There’s a certain appeal to being a “smart city.” When nearly everything is connected by internet of things devices, the collected data and technology can create efficiencies and economic development while enhancing the quality of life by lowering crime and improving transportation.

So why aren’t more cities smarter? Because, as with connected, smart homes, there is the serious potential for cyber attacks on unprotected systems. Blockchain can help reduce that risk of attack, but most cities have yet to go down that technological road.

An Insecure IoT

“Blockchain can help secure smart city data exchanges and provide accountability for multi-service integrations by creating and managing device identities and encryption keys,” Andrew Hacker, a cyber security expert in residence at Harrisburg (Pa.) University of Science and Technology, tells ThirtyK.

Such an audit trail would reduce risks from denial of services (DDOS) attacks, signal jamming, data manipulation and malware, which could trigger city-wide failures.

But because the IoT is only as strong as the password protection used, integrating blockchain directly into IoT devices isn’t the answer for cities. “Running blockchain is highly taxing for computer devices,” Hacker says, because it uses more CPU resources than smaller embedded devices can handle.

So, rather than run blockchain on IoT devices, Hacker suggests bumping up CPU-intensive processing for blockchain maintenance, mining and consensus algorithms to what he calls super-nodes, while the less intensive functions are performed on IoT devices or other nodes with limited resources.

“In some cases an industry-specific consortium of super-nodes could control all the functionality, or certain super-nodes could be permissioned or elected,” he says.

Thought, an approach to analytics using artificial intelligence and machine learning, offers another way to manage smart cities, says Hacker, who is also the company’s CEO. Thought “embeds smart logic into every bit of data,” according to the company’s white paper, so there is no difference between the data and the application. Therefore, data can act as a self-organizing entity. An intelligent, blockchain-enabled fabric provides the structure and security for transactions.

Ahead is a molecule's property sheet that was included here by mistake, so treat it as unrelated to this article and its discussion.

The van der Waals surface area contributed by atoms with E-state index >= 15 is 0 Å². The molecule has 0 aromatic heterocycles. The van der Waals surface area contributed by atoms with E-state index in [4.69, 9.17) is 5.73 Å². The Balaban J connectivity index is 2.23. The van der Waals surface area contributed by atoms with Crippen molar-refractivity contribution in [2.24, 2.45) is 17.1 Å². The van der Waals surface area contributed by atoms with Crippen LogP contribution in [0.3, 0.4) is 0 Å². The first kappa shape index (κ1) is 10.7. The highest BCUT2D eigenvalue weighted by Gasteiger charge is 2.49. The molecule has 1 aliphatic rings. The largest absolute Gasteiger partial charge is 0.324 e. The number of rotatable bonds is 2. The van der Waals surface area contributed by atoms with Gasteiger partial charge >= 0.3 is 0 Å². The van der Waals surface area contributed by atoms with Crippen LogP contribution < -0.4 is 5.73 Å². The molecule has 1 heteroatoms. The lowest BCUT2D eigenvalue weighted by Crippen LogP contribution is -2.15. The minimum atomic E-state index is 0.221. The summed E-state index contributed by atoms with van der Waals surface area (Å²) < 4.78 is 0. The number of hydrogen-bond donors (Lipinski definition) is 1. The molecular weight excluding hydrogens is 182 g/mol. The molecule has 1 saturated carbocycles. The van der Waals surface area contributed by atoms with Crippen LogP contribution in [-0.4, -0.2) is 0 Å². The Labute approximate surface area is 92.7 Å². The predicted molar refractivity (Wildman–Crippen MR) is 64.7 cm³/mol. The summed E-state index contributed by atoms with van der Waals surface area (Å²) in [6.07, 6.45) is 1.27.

When applied to smart cities, Thought makes it possible to have self-healing power grids, instant alerts of cyber breaches, advance earthquake warnings, and instantaneous communications among industries and utilities, to improve quality of life.

Smart Cities Still Defining Themselves  

But there are not a lot of “smart” cities using blockchain.

Dubai was one of the first to incorporate blockchain into its smart city design, notably in government for bill paying and passports, and in business creation and transactions. However, other city planners are struggling to determine what they want from smart technology. New York; Singapore; Seoul, South Korea; and Stockholm, Sweden, are furthest along in smart development, according to management consultant McKinsey & Company.

So far, most smart cities have focused on high-speed data infrastructures, Wi-Fi accessibility and mobility. Brazil’s Rio de Janeiro and Cape Town, South Africa, are among the few smart cities to focus their smart resources on national security.

As cities get bigger and the technology improves, there may be a greater push to using blockchain technology. But for now, don’t expect widespread adoption anytime soon.

Gail Dutton
Gail Dutton is a veteran journalist who has interviewed several Nobel laureates as well as leading innovators in the fields of biotechnology, IT, and business. She has written for a variety of trade and consumer magazines, including Forbes, Entrepreneur, The Scientist, Genetic Engineering & Biotechnology News, Life Science Leader, Data Center Knowledge, and Data Center Manager, from her office in Washington state.